K: Yes, this first album is very important for me, and not an easy one, because there are some intimate sounds on it. There's a song about my parents and the child I was in the middle of it. This song was one of the first I wrote 4-5 years ago, and it took me a long time to tell myself "ok, you can release it". And then, for this first album, I had to be brave and dare to say the things I'd been through, but also gain confidence in myself. This album is full of flaws and fragility, but also over-power, confidence, and pride in who I am. It's also a message I want to tell to the community that follows me and that looks like me: people who haven't always felt they belonged, who have been rejected, who have experienced traumas... I wanted us to turn that into a strength.

D: In the opening song Kalika Gang, you invite all the "weirdos" to join you, so you're addressing your music to the marginalized and the minority.

K: Yes, exactly. It's a song where I invite people who don't feel like they belong, to come and feel like they belong with us so that we can all feel good together. It's an invitation, a moment to get together and be happy. I often start my concerts with this music. And I like it too much. I also think it's cool to start with something very angry. At the same time, it's an invitation. I like the contrast, because throughout the album, there's this contrast all the time, and so the second song is just the opposite, it's much softer. And I wanted to show that I can be just as angry as I can be melancholy. The album is a bit like a merry-go-round.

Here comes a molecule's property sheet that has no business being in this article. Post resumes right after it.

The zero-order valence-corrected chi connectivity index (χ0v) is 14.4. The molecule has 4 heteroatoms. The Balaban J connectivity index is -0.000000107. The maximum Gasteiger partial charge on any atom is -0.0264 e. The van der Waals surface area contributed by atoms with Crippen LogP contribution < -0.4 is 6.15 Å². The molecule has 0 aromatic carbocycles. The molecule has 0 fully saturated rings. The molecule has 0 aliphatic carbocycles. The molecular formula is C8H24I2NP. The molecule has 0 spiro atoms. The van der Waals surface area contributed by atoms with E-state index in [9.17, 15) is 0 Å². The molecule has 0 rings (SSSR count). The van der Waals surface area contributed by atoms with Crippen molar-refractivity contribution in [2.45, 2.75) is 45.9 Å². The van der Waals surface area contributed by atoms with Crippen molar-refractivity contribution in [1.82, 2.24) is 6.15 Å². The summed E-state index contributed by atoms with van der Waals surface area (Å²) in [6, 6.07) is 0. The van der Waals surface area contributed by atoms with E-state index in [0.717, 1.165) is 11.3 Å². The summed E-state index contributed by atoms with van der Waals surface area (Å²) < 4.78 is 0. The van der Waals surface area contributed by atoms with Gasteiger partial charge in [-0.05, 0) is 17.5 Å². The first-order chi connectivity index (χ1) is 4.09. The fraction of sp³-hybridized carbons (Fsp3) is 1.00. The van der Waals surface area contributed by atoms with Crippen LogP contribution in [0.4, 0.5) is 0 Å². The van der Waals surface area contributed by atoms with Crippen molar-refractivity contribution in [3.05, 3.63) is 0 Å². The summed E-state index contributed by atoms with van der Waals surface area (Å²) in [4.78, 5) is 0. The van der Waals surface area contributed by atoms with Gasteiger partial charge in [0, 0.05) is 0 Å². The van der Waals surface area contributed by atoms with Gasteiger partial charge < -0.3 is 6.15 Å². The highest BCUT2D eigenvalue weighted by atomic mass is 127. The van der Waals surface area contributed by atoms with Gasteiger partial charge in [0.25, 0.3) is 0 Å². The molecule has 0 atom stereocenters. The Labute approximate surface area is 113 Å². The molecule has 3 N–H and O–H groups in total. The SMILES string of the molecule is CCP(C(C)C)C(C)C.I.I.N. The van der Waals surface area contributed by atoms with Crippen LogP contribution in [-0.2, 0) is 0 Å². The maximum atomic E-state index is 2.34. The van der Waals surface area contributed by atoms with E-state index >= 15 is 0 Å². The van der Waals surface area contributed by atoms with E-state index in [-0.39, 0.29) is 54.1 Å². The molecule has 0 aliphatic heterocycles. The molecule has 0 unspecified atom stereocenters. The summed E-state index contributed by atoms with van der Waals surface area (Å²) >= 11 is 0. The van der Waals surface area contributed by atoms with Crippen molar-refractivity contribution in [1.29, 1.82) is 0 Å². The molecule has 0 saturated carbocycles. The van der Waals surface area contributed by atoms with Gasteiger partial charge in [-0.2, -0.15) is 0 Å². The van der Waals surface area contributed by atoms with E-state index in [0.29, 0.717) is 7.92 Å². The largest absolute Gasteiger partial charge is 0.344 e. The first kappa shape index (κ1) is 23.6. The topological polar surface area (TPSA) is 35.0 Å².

D: What about visual writing? You're a complete artist and do everything from A to Z. What has it been like trusting you and others with your artistic vision?

K: It took a long time. What happened was that I had to release my first single, "L'été est mort", just before it had covid and lockdown. At that point, I had to call in some directors. I had some ideas, but I didn't yet know exactly what I wanted to do, or how. And then there was the lockdown, so that put everything back a year and a half. I had a year to prepare my image. I already had some ideas, but people didn't trust me. I started making files on the sounds I imagined for the video. Since I draw, I started making storyboards, and my team wanted to turn these drawings into a video. To put it into real form. Given that I was young, a chick, and didn't yet have the experience, people didn't trust me and so I told myself that I'd be co-director, given that I sensed a reluctance. So I contacted a guy whose work I liked, Mohamed Chabane, who has become my best friend, and that's how it happened. He trusted me and he's a respected director in the business, so all the production companies trusted me. After that, they followed me in my wildest fantasies.

D: You're often reduced to the alleged vulgarity of your music. Do you think this is a criticism of you as a female artist?

K: I think people who use that term are often misogynists, who haven't grasped who I am. I try hard in what I do, in my lyrics and even visually, to be raw, but without being vulgar, without crossing that line. I don't think I'm vulgar at all. I think I'm crude, sometimes even provocative. If it were a guy in my place, people wouldn't say the same thing to him... But I'm used to it now (laughs). For me, it's still poetry, admittedly trashy, but I didn't think it would shock people so much. I know what I'm doing, how I'm doing it, and why I'm doing it. When I say "hottie" in the song, it's not because I want to act crazy, but more because there's a problem with these words and it needs to be heard. So some people are going to get the message, and others are going to be disturbed, but in any case, it's going to impact them in one way or another, and that was the main goal.

D: Anything else you'd like to add? 

K: Come to the Trianon in Paris on February 29, it's going to be crazy!!! And listen to the album, give it strength (laughs).

Images courtesy of Robin Voisin